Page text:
Stem cell scientist and open source software engineer are named joint winners of the 2012 Millennium Technology Prize

Technology Academy Finland has today announced that two prominent innovators, Linus Torvalds and Dr Shinya Yamanaka, are joint Grand Winners of the 2012 Millennium Technology Prize, one of the world’s major technology prizes. The President of the Republic of Finland, Sauli Niinistö, presented the prize today during the ceremony at the Finnish National Opera in Helsinki in front of an audience of scientists and business leaders. This is the first time that the Grand Prize has been shared by two scientists. The 1.2m Euros prize fund will be split, with both winners receiving 600,000 Euros each.

Linus Torvalds, a Finnish-American citizen born in Finland, has been awarded the prize for creating the Linux kernel, a new open source operating system for computers. 73,000 man years have been spent fine-tuning the code. Today millions use computers, smartphones and digital video recorders that run on Linux. Linus Torvalds’s achievements have had a great impact on shared software development, networking and the openness of the web.

Dr Shinya Yamanaka, a Japanese citizen, has been awarded the prize in recognition of his discovery of a new method to develop induced pluripotent stem cells for medical research. Using his method to create stem cells, scientists all over the world are making great strides in research in medical drug testing and biotechnology. This should one day lead to the successful growth of implant tissues for clinical surgery and combating intractable diseases such as cancer, diabetes and Alzheimer’s.

Dr Ainomaija Haarla, President of Technology Academy Finland, said:

“The Prize Committee decided, for the first time in the Millennium Technology Prize’s ten year history, to award the Grand Prize to two innovators. Dr Shinya Yamanaka’s work in stem cell research and Linus Torvalds’s work in open source software have transformed their fields and will remain important for generations to come.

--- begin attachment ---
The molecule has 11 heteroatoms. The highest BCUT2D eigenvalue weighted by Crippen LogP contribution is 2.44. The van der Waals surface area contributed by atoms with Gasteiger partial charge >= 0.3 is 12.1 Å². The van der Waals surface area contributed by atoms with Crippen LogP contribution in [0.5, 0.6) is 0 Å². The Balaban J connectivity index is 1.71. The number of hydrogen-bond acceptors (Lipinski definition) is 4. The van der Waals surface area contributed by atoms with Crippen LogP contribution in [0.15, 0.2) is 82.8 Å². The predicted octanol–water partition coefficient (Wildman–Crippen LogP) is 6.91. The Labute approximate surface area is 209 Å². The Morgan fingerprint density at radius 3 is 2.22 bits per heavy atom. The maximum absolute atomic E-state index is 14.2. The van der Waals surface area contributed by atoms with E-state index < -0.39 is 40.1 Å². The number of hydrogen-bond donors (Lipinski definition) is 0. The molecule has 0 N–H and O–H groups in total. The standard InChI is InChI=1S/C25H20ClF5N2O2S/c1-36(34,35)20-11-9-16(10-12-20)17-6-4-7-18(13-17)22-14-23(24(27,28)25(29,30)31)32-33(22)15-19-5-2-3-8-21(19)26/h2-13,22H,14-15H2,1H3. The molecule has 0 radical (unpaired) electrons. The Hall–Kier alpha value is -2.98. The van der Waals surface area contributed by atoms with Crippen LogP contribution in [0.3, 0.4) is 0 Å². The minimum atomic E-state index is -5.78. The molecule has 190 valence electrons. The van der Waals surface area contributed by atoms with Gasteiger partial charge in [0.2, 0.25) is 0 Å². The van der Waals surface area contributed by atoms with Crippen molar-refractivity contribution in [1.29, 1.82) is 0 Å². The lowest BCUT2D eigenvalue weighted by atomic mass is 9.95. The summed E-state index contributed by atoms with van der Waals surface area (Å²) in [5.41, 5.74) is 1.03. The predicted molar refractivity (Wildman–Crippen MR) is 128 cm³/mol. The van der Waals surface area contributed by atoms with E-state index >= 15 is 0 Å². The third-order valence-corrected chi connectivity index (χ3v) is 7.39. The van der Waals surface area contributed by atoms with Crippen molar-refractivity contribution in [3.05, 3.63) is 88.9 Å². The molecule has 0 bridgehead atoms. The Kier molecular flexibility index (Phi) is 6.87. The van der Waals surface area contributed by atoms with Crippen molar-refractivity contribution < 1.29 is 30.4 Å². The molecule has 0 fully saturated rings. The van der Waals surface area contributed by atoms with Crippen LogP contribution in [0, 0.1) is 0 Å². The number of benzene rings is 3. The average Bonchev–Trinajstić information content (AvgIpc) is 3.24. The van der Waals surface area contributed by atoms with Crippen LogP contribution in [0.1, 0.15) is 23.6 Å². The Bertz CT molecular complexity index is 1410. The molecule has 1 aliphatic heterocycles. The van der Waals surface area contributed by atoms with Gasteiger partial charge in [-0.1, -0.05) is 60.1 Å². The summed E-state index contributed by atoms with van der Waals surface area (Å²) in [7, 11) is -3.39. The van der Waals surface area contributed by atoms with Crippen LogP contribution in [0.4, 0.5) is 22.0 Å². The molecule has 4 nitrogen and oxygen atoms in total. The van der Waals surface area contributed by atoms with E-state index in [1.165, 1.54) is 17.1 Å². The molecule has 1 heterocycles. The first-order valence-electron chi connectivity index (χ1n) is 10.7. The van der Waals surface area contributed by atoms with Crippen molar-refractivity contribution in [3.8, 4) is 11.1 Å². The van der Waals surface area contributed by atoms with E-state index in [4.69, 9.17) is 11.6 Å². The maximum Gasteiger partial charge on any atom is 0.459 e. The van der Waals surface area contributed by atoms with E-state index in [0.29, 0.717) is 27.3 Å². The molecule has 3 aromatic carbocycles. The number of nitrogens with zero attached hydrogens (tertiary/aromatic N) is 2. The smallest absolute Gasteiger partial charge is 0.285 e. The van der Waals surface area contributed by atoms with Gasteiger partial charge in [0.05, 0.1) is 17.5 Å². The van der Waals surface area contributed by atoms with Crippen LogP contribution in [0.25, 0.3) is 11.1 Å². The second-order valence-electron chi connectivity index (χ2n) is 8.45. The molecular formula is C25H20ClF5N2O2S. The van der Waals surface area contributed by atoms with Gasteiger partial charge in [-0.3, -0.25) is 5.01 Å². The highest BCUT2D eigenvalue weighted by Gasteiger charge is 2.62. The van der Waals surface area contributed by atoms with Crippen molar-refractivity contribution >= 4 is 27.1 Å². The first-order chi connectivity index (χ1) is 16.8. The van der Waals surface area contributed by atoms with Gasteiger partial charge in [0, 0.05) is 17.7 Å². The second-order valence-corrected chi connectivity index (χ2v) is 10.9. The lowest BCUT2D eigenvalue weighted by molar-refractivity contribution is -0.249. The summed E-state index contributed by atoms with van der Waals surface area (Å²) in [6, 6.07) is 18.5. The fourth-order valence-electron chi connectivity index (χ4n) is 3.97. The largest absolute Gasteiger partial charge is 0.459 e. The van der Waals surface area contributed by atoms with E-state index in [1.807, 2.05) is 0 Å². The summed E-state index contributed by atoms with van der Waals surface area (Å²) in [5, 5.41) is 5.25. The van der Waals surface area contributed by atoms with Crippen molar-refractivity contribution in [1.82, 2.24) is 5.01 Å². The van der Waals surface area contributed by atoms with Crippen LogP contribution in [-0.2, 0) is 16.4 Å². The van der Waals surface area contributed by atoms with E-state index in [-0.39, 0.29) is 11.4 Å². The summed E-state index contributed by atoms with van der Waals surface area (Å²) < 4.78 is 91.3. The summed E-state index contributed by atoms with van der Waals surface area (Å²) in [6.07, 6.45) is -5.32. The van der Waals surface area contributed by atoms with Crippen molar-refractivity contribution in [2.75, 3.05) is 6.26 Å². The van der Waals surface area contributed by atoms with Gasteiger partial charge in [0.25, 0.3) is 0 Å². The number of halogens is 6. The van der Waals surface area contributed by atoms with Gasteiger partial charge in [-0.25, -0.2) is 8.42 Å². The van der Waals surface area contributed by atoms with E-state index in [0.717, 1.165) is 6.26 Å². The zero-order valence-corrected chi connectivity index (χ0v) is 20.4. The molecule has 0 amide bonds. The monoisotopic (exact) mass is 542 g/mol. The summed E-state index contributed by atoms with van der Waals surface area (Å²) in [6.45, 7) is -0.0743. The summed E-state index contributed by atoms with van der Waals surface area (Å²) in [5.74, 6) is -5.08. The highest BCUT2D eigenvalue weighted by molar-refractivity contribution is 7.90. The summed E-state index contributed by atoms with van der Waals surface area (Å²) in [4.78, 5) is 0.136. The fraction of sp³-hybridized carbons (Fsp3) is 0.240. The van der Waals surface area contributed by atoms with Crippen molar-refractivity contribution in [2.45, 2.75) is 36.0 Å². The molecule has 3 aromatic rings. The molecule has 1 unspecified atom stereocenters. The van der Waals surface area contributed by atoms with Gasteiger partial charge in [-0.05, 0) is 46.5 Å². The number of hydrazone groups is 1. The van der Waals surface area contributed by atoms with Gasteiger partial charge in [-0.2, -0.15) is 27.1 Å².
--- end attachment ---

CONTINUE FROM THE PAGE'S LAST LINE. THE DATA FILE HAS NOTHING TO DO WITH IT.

“The International Selection Committee has to judge whether an innovation has had a favourable impact on people’s lives and assess its potential for further development to benefit humanity in the future. The innovations of both this year’s winners embody that principle.
“Dr Shinya Yamanaka’s discovery of a new method to develop pluripotent stem cells for medical research could help combat intractable diseases. And Linus Torvalds’s work has kept the web open for the pursuit of knowledge and for the benefit of humanity – not simply for financial interests.”

Linus Torvalds said: 

“I’m really honored to be the joint recipient of this year’s Millennium Technology Prize. This recognition is particularly important to me given that it’s given by the Technology Academy of Finland. Thank you to the International Selection Committee and the TAF Board.

“I’d also like to thank all the people I’ve worked with, who have helped make the project not only such a technical success, but have made it so fun and interesting.”

Dr Shinya Yamanaka said:

“It is an honour to be named as the joint Grand Prize Winner of the 2012 Millennium Technology Prize – one of the world’s most important science and technology awards.  I am not accepting this on behalf of myself alone. The discovery of induced pluripotent stem cells could not have been achieved without tremendous efforts by students and technicians in my laboratory.